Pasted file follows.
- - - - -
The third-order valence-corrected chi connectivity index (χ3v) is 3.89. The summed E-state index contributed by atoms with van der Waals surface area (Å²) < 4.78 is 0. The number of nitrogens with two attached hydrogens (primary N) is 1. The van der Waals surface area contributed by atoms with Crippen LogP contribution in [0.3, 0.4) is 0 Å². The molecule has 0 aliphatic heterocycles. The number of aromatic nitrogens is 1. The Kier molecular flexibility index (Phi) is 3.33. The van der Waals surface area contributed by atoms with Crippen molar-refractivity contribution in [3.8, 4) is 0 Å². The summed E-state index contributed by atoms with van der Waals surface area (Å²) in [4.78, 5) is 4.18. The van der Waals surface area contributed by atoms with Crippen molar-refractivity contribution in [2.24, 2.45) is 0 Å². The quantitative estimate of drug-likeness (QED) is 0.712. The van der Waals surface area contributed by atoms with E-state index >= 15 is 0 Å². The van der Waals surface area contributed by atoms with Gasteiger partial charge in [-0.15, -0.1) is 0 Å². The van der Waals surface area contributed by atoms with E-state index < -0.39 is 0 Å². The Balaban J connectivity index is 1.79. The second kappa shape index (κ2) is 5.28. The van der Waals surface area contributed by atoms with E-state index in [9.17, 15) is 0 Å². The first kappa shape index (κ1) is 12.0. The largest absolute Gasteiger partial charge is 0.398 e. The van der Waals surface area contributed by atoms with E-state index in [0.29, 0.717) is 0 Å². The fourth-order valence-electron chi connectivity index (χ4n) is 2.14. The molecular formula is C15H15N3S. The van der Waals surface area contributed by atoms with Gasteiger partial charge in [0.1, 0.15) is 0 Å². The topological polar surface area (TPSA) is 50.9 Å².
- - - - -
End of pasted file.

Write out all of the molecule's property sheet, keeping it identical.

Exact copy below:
The third-order valence-corrected chi connectivity index (χ3v) is 3.89. The summed E-state index contributed by atoms with van der Waals surface area (Å²) < 4.78 is 0. The number of nitrogens with two attached hydrogens (primary N) is 1. The van der Waals surface area contributed by atoms with Crippen LogP contribution in [0.3, 0.4) is 0 Å². The molecule has 0 aliphatic heterocycles. The number of aromatic nitrogens is 1. The Kier molecular flexibility index (Phi) is 3.33. The van der Waals surface area contributed by atoms with Crippen molar-refractivity contribution in [3.8, 4) is 0 Å². The summed E-state index contributed by atoms with van der Waals surface area (Å²) in [4.78, 5) is 4.18. The van der Waals surface area contributed by atoms with Crippen molar-refractivity contribution in [2.24, 2.45) is 0 Å². The quantitative estimate of drug-likeness (QED) is 0.712. The van der Waals surface area contributed by atoms with E-state index >= 15 is 0 Å². The van der Waals surface area contributed by atoms with Gasteiger partial charge in [-0.15, -0.1) is 0 Å². The van der Waals surface area contributed by atoms with E-state index < -0.39 is 0 Å². The Balaban J connectivity index is 1.79. The second kappa shape index (κ2) is 5.28. The van der Waals surface area contributed by atoms with E-state index in [9.17, 15) is 0 Å². The first kappa shape index (κ1) is 12.0. The largest absolute Gasteiger partial charge is 0.398 e. The van der Waals surface area contributed by atoms with E-state index in [0.29, 0.717) is 0 Å². The fourth-order valence-electron chi connectivity index (χ4n) is 2.14. The molecular formula is C15H15N3S. The van der Waals surface area contributed by atoms with Gasteiger partial charge in [0.1, 0.15) is 0 Å². The topological polar surface area (TPSA) is 50.9 Å².